“Both sides understood the significance of the strike,” said Dr. Hatim Kanaaneh, the only physician in Arrabeh at the time. “For the first time we were acting as a national minority, and Israel was very sensitive to anything that suggested we had a national identity or a unified agenda, especially over a key resource like land.”
ISRAEL WOULD not let this go unpunished. It called in tanks, murdering six of the demonstrators: Khayr Muhammad Yasin, Raja Hussein Abu Riya, Khader Abd Khalaila, Khadija Juhayna, Muhammad Yusuf Taha and Rafat Zuhairi. All six were Palestinian citizens of Israel.
Dr. Kanaaneh describes the atmosphere on March 30: “When a neighbor called me to attend to his wife who had gone into labor, I walked out of my house towards an armored vehicle waving my stethoscope. A soldier aimed his rifle straight at me, and I hurried back inside.”
According to Khader Khalaila’s brother Ahmed, a neighbor of theirs in Sakhnin defied Israeli orders to stay inside and was shot in the street. It was in the process of walking to help the wounded woman that Khader was shot in the head by an Israeli soldier. He later bled to death in the backseat of a car as his family was stalled at a checkpoint trying to make their way to the hospital.
An Israeli police officer who was dispatched to the Galilee to break the strike was among the few to speak out in the aftermath, reporting on the horrors he took part in:
A first sergeant and a logistics officer found relief from their abhorrence of the bureaucratic apparatus by shooting at the panicked villagers (the latter even hit two, one of them, it turned out, died due to this).
After the villagers fled, the forces entered some of the homes and began to take their rage out on their entire contents. I witnessed one such incident, in which glassware, the television set, the record player, pictures and other objects were smashed to pieces. Such images cannot but remind me of the poems by Bialik and Tchernichovsky about the pogroms waged against the Jews [in Russia] at the end of the last century and the beginning of this century.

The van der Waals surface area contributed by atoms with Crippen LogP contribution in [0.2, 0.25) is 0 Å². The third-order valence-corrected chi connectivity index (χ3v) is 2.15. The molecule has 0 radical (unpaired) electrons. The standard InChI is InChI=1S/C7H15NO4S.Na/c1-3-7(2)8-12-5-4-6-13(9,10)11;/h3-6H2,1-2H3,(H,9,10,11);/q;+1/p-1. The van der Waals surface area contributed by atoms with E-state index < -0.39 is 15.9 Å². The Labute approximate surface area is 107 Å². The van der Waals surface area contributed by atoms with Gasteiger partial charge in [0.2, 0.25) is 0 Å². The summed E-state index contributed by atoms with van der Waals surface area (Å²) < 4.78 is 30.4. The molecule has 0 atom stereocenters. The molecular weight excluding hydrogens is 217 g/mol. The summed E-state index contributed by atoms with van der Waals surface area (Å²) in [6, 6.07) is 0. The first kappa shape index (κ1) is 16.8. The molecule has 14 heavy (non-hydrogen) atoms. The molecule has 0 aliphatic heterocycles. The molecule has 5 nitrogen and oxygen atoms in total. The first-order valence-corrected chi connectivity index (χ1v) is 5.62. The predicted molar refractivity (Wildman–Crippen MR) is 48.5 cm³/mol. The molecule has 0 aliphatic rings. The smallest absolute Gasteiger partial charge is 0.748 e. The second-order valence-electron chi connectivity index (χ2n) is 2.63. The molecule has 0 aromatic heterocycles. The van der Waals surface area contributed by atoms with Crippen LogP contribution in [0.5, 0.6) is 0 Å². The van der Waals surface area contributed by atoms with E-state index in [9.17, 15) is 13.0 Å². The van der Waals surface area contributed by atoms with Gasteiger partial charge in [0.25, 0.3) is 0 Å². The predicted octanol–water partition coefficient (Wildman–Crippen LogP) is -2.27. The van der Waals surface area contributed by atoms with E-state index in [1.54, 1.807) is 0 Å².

THE GENERAL strike led to some temporary success, with Israel revoking the expropriation order. But a month later, in order to reassert its “Judaization” plans, the government leaked the Koenig Memorandum, an internal report written by Yisrael Koenig of the Interior Ministry in 1975. The document called for “the possibility of diluting existing Arab population concentrations” as a defense of “long-term Jewish national interests.”
A year later, Ariel Sharon, the minister of agriculture at the time, announced plans for Jewish settlements called mitzpim (“lookouts”) in the Galilee “to prevent control of state lands by foreigners,” a particularly egregious way of referring to the Indigenous population.
While a sizeable number of Palestinians have remained in the Galilee, Sharon’s plans to surround Palestinian land with Jewish settlements and firmly exert Jewish control over the region was successful, with 52 mitzpim constructed over the next decade.
The significance of Land Day is not merely in recognizing past atrocities, as important as that is in countering the racist narrative put forward by the Israeli state. The process of “Judaization” that began from the very foundation of Israel with Plan Dalet continues to this day, particularly in East Jerusalem and in Bedouin villages in al-Naqab (Negev) desert.
Echoes of the Koenig Memorandum can be found in the recent “nation-state law,” which declares Jewish-only settlements a “national value,” as well as proclaiming that “the right to national self-determination in the State of Israel is unique to the Jewish people.”
As a result of the particular form of settler colonialism carried out by Israel, Palestinians form one of the largest refugee populations in the world. The open-air prison of Gaza encloses a population of around 2 million, with over 1.38 million registered as refugees with UNRWA.
Nearly a third of the Palestinians in the West Bank are also refugees. Moreover, around 300,000 Palestinians were expelled from the West Bank during al-Naksa (“the setback”) of 1967, when Israel began its occupation and set up Jewish settlements in areas from which refugees had left. For the last 52 years of military occupation, this ethnic cleansing has continued through settlement expansion and forcible transfer.
The ongoing dispossession of Palestinian land and denial of justice for refugees spurred Palestinians into a popular revolt in Gaza beginning last March. We should join them by demonstrating in the belly of the beast on Land Day 2019.
From the river to the sea, Palestine will be free!